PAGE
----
One of the most useful ways to convert a picture to black and white is the channel mix technique. This allows for the decision on the importance of each primary colour channel (red, green, blue) to the "weight" of the final image, this is, their influence to the final gray shade.
In GIMP, with your colour picture open, you can see the information on each channel by clicking the three-colour icon in the layers tool window: You will see that "weight" of each ink to the image.
You will have to get used to make an analysis such as follows:
- red channel has very high values in red (obvious) and yellow colour (wood sticks) - they appear very bright in the channel. Green and Blue appear very dark in this channel.
- green channel has quite balanced tones over the objects, but there is little difference between green and blue colours. Red match appears a bit too dark.
- Blue channel includes much texturing on the wood, quite interesting. Furthermore, there is a difference between green and blue, indeed. Red is still dark in this channel.
In pictures like this one, it is usual to use information from all three channels, since each one can bring in some information. In this case, I decide to highlight the blue channel to get the texture in the wood, and keep (in a lower priority) red and green channels.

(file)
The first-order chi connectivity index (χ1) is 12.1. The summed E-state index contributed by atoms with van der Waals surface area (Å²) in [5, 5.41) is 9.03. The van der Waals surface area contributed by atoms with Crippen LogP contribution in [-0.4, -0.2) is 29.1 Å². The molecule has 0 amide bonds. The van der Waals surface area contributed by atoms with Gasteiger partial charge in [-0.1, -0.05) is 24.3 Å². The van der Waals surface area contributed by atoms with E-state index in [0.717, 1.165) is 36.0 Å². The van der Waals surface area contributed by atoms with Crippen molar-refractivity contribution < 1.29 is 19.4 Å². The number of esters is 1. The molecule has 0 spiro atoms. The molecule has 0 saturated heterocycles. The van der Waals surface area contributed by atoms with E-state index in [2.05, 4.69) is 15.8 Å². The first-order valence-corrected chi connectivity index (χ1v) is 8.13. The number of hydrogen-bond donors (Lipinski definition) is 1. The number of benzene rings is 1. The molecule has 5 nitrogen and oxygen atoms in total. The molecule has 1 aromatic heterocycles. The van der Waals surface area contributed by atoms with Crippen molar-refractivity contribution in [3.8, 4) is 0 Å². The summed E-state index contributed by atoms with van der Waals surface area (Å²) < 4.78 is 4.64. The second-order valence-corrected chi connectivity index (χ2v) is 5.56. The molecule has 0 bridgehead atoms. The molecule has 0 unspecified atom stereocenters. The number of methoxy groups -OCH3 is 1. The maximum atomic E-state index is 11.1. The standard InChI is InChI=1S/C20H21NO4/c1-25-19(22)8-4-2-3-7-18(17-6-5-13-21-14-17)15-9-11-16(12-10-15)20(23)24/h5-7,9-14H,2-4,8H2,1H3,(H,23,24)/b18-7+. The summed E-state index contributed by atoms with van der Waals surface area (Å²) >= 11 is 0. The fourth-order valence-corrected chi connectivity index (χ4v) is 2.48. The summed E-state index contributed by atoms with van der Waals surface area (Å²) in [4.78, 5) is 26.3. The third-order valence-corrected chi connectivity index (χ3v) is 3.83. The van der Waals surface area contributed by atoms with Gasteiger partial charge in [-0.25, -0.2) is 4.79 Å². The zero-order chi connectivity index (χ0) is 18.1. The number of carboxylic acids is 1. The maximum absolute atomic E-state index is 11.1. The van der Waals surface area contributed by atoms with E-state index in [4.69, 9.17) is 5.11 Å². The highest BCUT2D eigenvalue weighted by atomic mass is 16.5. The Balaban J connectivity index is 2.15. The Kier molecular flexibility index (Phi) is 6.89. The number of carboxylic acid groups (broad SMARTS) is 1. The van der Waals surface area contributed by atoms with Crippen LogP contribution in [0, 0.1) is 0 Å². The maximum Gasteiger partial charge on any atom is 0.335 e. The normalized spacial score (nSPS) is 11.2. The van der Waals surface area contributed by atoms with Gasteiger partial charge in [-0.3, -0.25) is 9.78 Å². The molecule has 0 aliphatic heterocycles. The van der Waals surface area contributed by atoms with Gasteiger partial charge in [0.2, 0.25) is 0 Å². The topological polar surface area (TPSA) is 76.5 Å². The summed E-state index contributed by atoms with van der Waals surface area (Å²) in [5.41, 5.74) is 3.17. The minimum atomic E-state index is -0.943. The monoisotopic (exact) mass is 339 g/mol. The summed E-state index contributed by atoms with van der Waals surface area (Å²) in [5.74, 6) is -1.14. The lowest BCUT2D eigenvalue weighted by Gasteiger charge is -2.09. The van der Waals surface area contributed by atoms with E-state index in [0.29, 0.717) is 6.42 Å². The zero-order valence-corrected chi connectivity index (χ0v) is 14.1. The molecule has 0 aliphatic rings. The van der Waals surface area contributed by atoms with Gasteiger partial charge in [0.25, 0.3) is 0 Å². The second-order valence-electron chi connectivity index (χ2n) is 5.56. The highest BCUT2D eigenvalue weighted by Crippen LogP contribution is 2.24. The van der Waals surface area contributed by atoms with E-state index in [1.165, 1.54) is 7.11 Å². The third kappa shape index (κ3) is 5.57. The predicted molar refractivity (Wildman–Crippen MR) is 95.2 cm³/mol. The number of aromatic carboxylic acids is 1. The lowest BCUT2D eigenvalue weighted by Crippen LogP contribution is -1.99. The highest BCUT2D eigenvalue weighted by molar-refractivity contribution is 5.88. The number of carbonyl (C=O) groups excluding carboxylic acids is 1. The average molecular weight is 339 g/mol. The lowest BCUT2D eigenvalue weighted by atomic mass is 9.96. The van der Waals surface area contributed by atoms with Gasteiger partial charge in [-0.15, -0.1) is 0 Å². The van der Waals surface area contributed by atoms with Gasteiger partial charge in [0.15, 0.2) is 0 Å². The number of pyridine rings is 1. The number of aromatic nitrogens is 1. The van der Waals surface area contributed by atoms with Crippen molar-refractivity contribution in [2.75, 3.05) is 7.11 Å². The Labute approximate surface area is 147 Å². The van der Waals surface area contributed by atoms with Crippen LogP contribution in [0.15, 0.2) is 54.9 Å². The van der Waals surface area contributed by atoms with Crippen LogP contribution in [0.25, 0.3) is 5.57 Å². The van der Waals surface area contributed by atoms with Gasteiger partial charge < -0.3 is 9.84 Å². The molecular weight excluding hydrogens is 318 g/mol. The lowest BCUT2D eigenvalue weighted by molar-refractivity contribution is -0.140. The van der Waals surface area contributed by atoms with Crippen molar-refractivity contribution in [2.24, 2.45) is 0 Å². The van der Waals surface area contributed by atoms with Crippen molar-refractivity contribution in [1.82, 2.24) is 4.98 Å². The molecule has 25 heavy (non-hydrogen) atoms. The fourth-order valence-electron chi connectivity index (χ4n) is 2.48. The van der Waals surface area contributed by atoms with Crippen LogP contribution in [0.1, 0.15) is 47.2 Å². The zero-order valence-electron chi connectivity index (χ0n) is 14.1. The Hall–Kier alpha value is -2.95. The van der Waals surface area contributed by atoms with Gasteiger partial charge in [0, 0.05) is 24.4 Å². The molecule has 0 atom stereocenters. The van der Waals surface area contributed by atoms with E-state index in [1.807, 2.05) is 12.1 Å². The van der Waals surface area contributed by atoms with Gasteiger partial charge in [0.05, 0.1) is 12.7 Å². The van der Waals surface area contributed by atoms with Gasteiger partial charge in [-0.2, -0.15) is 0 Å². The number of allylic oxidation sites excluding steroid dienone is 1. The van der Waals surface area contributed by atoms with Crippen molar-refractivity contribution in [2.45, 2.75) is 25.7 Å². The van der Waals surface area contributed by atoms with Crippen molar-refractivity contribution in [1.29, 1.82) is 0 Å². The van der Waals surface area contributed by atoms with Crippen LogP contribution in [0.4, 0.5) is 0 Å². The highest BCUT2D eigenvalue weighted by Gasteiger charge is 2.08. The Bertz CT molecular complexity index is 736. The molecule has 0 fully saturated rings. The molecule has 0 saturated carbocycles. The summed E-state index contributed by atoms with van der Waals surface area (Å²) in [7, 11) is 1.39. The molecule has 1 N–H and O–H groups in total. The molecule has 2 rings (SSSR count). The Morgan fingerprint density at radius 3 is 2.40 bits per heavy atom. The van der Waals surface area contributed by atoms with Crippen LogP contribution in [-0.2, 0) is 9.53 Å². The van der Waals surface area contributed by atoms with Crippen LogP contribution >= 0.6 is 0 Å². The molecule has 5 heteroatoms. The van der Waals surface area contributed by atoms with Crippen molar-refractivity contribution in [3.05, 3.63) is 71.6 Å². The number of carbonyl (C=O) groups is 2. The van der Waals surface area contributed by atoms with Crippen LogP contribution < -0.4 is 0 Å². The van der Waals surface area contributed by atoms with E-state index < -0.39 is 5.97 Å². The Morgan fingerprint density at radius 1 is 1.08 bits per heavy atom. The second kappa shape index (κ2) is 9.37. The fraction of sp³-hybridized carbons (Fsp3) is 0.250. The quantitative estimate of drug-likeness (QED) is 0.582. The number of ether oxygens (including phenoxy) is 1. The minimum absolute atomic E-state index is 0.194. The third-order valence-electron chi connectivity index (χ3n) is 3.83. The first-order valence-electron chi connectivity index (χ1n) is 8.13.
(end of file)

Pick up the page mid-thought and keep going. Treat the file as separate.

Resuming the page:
In GIMP, open the channel mixer. In the version I have, it is under the menu "Colours - Components - Channel mixer", but it might be under "Filters - colour" in your version.
Tick on the "Monochrome" box, to get the final black and white output.
Assign weights to each channel as per the above analysis. I set 25% red, 25% green and 50% blue. Sum should be 100%, and you may even put some negative value (result may be weird, though...)
If you want to try some extreme setting, with very high percentages, you may tick the "Maintain luminosity" check box, that will average the percentages input to avoid "burned" or too dark output.
When you click on "Apply", you will obtain your black and white version of the picture...
Setting decision for the channel mixer is your decision, based on your image and your personal preferences. Remember, all settings are valid, and you are the artist...
Once you have your monochrome photography, try to colour it with the "Multiply" option in the layers' fusion tool...